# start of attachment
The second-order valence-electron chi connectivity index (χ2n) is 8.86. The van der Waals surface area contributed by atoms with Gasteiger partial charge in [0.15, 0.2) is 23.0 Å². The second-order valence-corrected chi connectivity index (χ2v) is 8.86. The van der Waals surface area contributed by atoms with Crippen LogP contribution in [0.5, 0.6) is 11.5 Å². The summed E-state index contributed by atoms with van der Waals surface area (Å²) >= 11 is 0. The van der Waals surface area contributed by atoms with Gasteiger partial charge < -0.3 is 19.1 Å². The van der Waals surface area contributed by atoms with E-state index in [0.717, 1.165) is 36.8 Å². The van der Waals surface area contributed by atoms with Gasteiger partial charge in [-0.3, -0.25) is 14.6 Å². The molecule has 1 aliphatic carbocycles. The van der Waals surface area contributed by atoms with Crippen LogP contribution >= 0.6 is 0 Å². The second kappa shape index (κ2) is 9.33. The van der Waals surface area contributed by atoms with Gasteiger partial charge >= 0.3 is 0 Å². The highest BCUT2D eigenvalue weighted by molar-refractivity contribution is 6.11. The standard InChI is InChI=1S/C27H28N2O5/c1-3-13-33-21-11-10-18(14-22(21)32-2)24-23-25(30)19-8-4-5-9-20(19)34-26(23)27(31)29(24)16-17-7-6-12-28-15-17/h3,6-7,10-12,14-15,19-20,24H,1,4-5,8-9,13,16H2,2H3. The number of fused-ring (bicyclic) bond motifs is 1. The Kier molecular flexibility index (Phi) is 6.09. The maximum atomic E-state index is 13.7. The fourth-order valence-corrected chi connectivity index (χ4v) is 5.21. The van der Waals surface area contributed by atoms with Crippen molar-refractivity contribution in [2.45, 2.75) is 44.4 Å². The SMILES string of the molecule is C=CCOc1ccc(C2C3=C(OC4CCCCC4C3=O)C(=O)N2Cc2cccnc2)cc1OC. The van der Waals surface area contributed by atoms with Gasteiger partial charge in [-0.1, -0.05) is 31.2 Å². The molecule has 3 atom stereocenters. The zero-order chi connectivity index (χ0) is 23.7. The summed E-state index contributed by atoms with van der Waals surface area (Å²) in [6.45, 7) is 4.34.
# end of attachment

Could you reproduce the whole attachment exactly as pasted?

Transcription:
The second-order valence-electron chi connectivity index (χ2n) is 8.86. The van der Waals surface area contributed by atoms with Gasteiger partial charge in [0.15, 0.2) is 23.0 Å². The second-order valence-corrected chi connectivity index (χ2v) is 8.86. The van der Waals surface area contributed by atoms with Crippen LogP contribution in [0.5, 0.6) is 11.5 Å². The summed E-state index contributed by atoms with van der Waals surface area (Å²) >= 11 is 0. The van der Waals surface area contributed by atoms with Gasteiger partial charge < -0.3 is 19.1 Å². The van der Waals surface area contributed by atoms with E-state index in [0.717, 1.165) is 36.8 Å². The van der Waals surface area contributed by atoms with Gasteiger partial charge in [-0.3, -0.25) is 14.6 Å². The molecule has 1 aliphatic carbocycles. The van der Waals surface area contributed by atoms with Crippen LogP contribution >= 0.6 is 0 Å². The second kappa shape index (κ2) is 9.33. The van der Waals surface area contributed by atoms with Gasteiger partial charge >= 0.3 is 0 Å². The highest BCUT2D eigenvalue weighted by molar-refractivity contribution is 6.11. The standard InChI is InChI=1S/C27H28N2O5/c1-3-13-33-21-11-10-18(14-22(21)32-2)24-23-25(30)19-8-4-5-9-20(19)34-26(23)27(31)29(24)16-17-7-6-12-28-15-17/h3,6-7,10-12,14-15,19-20,24H,1,4-5,8-9,13,16H2,2H3. The number of fused-ring (bicyclic) bond motifs is 1. The Kier molecular flexibility index (Phi) is 6.09. The maximum atomic E-state index is 13.7. The fourth-order valence-corrected chi connectivity index (χ4v) is 5.21. The van der Waals surface area contributed by atoms with Crippen molar-refractivity contribution in [2.45, 2.75) is 44.4 Å². The SMILES string of the molecule is C=CCOc1ccc(C2C3=C(OC4CCCCC4C3=O)C(=O)N2Cc2cccnc2)cc1OC. The van der Waals surface area contributed by atoms with Gasteiger partial charge in [-0.1, -0.05) is 31.2 Å². The molecule has 3 atom stereocenters. The zero-order chi connectivity index (χ0) is 23.7. The summed E-state index contributed by atoms with van der Waals surface area (Å²) in [6.45, 7) is 4.34.